Personalized insulin dose manipulation attack and its detection using interval-based temporal patterns and machine learning algorithms

Tamar Levy-Loboda, Eitam Sheetrit, Idit F. Liberty, Alon Haim, Nir Nissim

Research output: Contribution to journalArticlepeer-review

9 Scopus citations


Many patients with diabetes are currently being treated with insulin pumps and other diabetes devices which improve their quality of life and enable effective treatment of diabetes. These devices are connected wirelessly and thus, are vulnerable to cyber-attacks which have already been proven feasible. In this paper, we focus on two types of cyber-attacks on insulin pump systems: an overdose of insulin, which can cause hypoglycemia, and an underdose of insulin, which can cause hyperglycemia. Both of these attacks can result in a variety of complications and endanger a patient's life. Specifically, we propose a sophisticated and personalized insulin dose manipulation attack; this attack is based on a novel method of predicting the blood glucose (BG) level in response to insulin dose administration. To protect patients from the proposed sophisticated and malicious insulin dose manipulation attacks, we also present an automated machine learning based system for attack detection; the detection system is based on an advanced temporal pattern mining process, which is performed on the logs of real insulin pumps and continuous glucose monitors (CGMs). Our multivariate time-series data (MTSD) collection consists of 225,780 clinical logs, collected from real insulin pumps and CGMs of 47 patients with type I diabetes (13 adults and 34 children) from two different clinics at Soroka University Medical Center in Beer-Sheva, Israel over a four-year period. We enriched our data collection with additional relevant medical information related to the subjects. In the extensive experiments performed, we evaluated the proposed attack and detection system and examined whether: (1) it is possible to accurately predict BG levels in order to create malicious data that simulate a manipulation attack and the patient's body in response to it; (2) it is possible to automatically detect such attacks based on advanced machine learning (ML) methods that leverage temporal patterns; (3) the detection capabilities of the proposed detection system differ for insulin overdose and underdose attacks; and (4) the granularity of the learning model (general / adult vs. pediatric clinic / individual patient) affects the detection capabilities. Our results show that (a) it is possible to predict, with nearly 90% accuracy, BG levels using our proposed methods, and by doing so, enable malicious data creation for our detection system evaluation; (b) it is possible to accurately detect insulin manipulation attacks using temporal patterns mining using several ML methods, including Logistic Regression, Random Forest, TPF class model, TPF top k, and ANN algorithms; (c) it is easier to detect an overdose attack than an underdose attack in more than 25%, in terms of AUC scores; and (d) the adult vs. pediatric model outperformed models of other granularities in the detection of overdose attacks, while the general model outperformed the other models in the case of detecting underdose attacks; for both attacks, attack detection among children was found to be more challenging than among adults. In addition to its use in the evaluation of our detection system, the proposed BG prediction method has great importance in the medical domain where it can contribute to improved care of patients with diabetes.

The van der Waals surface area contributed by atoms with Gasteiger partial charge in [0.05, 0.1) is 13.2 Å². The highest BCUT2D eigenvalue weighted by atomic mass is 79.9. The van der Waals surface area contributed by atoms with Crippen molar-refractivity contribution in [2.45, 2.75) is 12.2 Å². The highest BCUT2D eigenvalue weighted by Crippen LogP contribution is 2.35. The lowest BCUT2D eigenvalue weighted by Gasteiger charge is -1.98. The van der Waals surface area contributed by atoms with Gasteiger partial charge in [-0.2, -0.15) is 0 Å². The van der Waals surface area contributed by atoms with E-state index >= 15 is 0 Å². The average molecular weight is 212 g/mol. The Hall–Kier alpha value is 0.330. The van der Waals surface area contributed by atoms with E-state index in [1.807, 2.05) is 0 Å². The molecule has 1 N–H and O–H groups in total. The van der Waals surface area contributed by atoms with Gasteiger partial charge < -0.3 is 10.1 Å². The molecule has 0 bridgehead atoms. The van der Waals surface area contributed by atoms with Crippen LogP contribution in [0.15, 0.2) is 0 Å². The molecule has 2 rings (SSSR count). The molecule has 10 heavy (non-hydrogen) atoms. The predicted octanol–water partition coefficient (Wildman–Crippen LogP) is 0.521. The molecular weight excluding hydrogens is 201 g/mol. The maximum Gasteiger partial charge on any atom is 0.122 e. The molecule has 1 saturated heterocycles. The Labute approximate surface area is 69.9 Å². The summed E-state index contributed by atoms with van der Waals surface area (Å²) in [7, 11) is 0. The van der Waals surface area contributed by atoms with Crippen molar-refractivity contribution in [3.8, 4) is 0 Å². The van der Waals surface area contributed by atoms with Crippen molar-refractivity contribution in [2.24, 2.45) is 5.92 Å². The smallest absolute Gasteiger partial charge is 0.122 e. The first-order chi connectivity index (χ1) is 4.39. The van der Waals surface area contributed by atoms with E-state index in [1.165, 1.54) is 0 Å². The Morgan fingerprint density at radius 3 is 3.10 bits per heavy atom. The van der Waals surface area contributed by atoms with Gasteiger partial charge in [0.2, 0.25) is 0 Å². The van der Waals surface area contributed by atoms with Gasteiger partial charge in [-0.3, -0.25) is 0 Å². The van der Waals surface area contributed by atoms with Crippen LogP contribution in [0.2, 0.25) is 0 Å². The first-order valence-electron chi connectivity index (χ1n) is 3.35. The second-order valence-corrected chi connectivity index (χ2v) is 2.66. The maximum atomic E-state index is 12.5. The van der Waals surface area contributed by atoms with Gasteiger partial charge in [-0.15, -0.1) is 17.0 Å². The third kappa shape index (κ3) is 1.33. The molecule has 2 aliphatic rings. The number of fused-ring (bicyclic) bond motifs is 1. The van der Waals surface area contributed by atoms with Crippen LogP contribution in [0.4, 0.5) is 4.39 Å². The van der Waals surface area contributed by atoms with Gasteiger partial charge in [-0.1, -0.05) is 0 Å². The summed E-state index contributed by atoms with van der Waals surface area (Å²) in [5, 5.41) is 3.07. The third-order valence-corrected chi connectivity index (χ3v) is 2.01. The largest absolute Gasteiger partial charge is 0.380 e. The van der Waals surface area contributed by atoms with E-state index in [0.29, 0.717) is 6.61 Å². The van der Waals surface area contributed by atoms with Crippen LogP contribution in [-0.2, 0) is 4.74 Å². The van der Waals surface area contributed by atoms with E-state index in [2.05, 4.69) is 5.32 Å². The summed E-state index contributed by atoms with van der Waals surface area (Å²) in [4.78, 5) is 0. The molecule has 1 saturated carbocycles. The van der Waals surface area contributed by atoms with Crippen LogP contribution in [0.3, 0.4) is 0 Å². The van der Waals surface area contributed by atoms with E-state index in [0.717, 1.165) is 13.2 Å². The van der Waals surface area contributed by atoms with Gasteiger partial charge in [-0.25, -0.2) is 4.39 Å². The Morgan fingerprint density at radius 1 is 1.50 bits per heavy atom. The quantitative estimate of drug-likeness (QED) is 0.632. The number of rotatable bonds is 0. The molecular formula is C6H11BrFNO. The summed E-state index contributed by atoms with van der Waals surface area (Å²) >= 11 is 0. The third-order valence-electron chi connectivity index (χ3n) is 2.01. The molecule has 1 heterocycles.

Original languageEnglish
Article number104129
JournalJournal of Biomedical Informatics
StatePublished - 1 Aug 2022


  • Cyber-attack
  • Detection
  • Insulin pumps
  • Machine learning
  • Time interval mining

ASJC Scopus subject areas

  • Health Informatics
  • Computer Science Applications


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